Also, be creative with your suppliers. One example is if you have equipment coming off a lease, instead of replacing it with the latest and greatest updated version, make a deal to keep the older devise for a longer period of time and negotiate a meaningfully lower monthly fee. This is a real win-win, as your vendor continues receiving revenue on something that is possibly already written off of its books while you can reduce your cost.
Focus on the end objectives and consider made-to-fit alternatives, rather than using off-the-shelf traditional methods. Don’t be afraid to spend money to make money, and be weary of actions that risk saving yourself out of business.
Executives are paid to make the tough decisions and then sell them to key constituents, whether they are popular or not. Abdicating a thoughtful risk-reward assessment of significant economic counter-measures is not penny-wise and can prove to be painfully pound-stupid.
Michael Feuer co-founded OfficeMax in 1988. Starting with one store and $20,000 of his own money during a 16-year span, Feuer, as CEO, grew the company to almost 1,000 stores worldwide with annual sales of approximately $5 billion before selling it for almost $1.5 billion in December 2003 to Boise Cascade Corp. Feuer is CEO of Max-Ventures, a retail venture capital/consulting firm, and co-founder and co-CEO of Max-Wellness, a new health care product retail chain concept that is launching in 2009. Feuer serves on a number of corporate and philanthropic boards and is a frequent speaker on business, marketing and building entrepreneurial enterprises. Reach him with comments at email@example.com.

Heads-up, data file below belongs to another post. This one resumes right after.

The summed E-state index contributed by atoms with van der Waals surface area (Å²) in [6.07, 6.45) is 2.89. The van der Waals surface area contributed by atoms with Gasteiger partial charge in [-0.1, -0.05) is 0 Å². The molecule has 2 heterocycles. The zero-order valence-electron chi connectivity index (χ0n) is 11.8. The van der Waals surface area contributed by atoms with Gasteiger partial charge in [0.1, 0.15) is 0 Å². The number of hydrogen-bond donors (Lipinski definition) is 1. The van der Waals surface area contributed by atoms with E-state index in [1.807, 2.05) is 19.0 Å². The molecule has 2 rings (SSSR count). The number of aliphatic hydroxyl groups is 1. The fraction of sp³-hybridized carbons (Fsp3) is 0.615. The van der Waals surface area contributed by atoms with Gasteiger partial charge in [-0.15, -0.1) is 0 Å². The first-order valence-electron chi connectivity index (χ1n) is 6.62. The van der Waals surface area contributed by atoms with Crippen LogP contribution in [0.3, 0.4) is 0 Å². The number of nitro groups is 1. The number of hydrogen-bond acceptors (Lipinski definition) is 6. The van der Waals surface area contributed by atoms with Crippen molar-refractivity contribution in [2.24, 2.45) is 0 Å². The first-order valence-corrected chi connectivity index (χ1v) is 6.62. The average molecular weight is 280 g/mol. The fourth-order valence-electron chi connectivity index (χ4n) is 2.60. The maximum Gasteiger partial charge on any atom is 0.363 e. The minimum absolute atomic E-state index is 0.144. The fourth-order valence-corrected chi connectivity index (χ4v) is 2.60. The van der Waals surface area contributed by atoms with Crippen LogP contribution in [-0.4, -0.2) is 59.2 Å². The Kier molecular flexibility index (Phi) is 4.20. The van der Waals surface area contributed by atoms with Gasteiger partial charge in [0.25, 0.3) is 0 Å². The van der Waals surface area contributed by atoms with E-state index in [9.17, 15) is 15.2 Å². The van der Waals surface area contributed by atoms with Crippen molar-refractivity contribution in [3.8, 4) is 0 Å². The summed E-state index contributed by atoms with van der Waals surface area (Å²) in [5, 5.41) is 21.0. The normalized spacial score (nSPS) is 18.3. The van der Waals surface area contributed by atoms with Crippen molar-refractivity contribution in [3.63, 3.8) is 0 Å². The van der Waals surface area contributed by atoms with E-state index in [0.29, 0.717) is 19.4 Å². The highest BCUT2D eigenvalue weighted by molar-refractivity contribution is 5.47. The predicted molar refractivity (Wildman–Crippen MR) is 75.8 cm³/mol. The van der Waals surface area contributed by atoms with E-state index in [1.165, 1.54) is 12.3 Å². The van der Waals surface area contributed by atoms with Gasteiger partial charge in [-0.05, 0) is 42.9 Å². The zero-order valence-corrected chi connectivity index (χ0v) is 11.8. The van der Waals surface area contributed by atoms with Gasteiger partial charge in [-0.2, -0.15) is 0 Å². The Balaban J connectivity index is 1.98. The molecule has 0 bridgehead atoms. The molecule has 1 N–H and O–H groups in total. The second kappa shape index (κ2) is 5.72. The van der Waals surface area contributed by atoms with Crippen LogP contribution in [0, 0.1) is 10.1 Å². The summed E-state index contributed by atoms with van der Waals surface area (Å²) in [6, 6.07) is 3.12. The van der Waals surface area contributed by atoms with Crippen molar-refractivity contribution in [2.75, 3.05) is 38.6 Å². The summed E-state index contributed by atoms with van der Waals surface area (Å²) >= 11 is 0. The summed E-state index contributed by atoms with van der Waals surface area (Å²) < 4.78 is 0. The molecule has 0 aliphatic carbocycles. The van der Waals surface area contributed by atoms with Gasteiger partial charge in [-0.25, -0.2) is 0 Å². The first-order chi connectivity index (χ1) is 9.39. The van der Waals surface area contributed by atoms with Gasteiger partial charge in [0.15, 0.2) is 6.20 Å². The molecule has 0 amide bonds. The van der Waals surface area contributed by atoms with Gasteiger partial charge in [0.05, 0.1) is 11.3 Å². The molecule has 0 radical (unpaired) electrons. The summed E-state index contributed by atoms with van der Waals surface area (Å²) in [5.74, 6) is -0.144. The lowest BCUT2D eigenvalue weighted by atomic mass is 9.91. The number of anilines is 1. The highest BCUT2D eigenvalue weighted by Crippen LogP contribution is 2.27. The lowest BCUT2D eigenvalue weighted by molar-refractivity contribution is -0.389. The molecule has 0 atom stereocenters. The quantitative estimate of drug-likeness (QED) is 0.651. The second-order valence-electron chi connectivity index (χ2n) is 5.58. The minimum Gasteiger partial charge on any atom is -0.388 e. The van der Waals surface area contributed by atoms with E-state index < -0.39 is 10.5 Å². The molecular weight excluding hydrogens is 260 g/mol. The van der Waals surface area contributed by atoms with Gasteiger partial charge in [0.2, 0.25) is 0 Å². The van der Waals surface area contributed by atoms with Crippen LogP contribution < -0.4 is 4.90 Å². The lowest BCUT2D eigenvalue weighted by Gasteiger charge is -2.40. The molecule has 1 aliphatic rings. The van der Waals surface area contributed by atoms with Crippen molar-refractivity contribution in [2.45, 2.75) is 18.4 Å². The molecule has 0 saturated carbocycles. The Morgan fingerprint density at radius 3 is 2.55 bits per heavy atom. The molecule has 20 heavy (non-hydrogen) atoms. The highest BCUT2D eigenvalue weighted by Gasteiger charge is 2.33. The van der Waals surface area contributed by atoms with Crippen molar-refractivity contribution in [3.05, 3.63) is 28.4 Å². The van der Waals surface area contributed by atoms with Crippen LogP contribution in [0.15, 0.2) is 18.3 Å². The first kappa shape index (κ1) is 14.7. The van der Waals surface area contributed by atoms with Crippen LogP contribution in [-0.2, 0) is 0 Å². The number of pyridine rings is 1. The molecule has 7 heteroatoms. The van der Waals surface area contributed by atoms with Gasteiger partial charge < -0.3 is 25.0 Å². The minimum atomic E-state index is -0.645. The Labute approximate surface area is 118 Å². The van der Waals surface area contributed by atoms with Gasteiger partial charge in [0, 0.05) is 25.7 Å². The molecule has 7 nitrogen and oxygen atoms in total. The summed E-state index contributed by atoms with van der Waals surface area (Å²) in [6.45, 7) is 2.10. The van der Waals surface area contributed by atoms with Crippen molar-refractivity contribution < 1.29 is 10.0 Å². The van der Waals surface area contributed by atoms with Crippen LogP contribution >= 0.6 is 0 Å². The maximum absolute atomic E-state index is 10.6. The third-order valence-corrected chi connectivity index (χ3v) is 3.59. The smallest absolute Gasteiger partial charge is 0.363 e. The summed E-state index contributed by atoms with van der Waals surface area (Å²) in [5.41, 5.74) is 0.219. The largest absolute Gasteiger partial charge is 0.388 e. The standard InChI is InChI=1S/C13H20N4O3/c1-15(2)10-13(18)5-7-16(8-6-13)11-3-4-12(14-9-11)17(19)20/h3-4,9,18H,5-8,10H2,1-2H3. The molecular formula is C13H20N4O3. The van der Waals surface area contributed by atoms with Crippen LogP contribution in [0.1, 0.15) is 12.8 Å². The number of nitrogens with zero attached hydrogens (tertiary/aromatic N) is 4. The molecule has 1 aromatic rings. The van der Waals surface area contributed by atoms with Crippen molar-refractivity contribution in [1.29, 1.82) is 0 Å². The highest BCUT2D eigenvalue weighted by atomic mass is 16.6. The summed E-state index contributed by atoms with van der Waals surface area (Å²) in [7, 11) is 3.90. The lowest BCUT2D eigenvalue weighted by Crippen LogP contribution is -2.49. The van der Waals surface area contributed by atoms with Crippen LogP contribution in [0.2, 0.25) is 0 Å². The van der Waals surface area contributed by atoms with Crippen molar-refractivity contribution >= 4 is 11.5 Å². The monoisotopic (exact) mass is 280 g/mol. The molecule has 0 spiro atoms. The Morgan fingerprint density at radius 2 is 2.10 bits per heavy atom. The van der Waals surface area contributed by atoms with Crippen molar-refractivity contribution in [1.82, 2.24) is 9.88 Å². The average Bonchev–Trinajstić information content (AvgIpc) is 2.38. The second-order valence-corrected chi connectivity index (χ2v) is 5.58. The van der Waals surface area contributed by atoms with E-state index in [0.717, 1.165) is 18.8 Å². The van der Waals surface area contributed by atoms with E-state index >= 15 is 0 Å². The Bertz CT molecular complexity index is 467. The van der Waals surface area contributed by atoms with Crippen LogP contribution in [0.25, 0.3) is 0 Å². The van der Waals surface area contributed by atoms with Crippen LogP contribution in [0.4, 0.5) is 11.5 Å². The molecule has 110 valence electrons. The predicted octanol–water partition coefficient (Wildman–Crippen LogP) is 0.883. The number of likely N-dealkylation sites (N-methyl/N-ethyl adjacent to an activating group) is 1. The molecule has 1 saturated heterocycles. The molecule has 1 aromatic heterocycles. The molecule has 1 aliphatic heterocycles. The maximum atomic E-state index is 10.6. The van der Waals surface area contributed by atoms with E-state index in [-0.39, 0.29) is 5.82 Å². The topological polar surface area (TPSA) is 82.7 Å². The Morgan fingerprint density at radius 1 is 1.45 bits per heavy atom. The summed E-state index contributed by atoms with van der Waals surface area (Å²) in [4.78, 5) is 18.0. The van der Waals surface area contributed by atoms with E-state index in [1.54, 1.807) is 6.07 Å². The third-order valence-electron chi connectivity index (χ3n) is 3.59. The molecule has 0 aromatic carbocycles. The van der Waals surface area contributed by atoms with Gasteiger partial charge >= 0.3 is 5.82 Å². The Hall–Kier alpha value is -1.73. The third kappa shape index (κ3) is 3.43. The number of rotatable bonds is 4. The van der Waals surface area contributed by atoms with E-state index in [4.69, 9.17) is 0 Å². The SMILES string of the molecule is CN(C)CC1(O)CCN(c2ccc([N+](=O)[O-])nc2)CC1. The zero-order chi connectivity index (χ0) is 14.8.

Last November, an African-American was elected president of the United States.
This one event illustrated how far our country has come in regards to race relations. Does it mean everything is perfect? Absolutely not. There are still many things that need to be done, but it at least shows progress.
Ten years ago, if I asked you if an African-American could be elected president, what would you have said? What about five years ago? In just a short time, attitudes changed, and Americans picked who they felt was the best person for the job.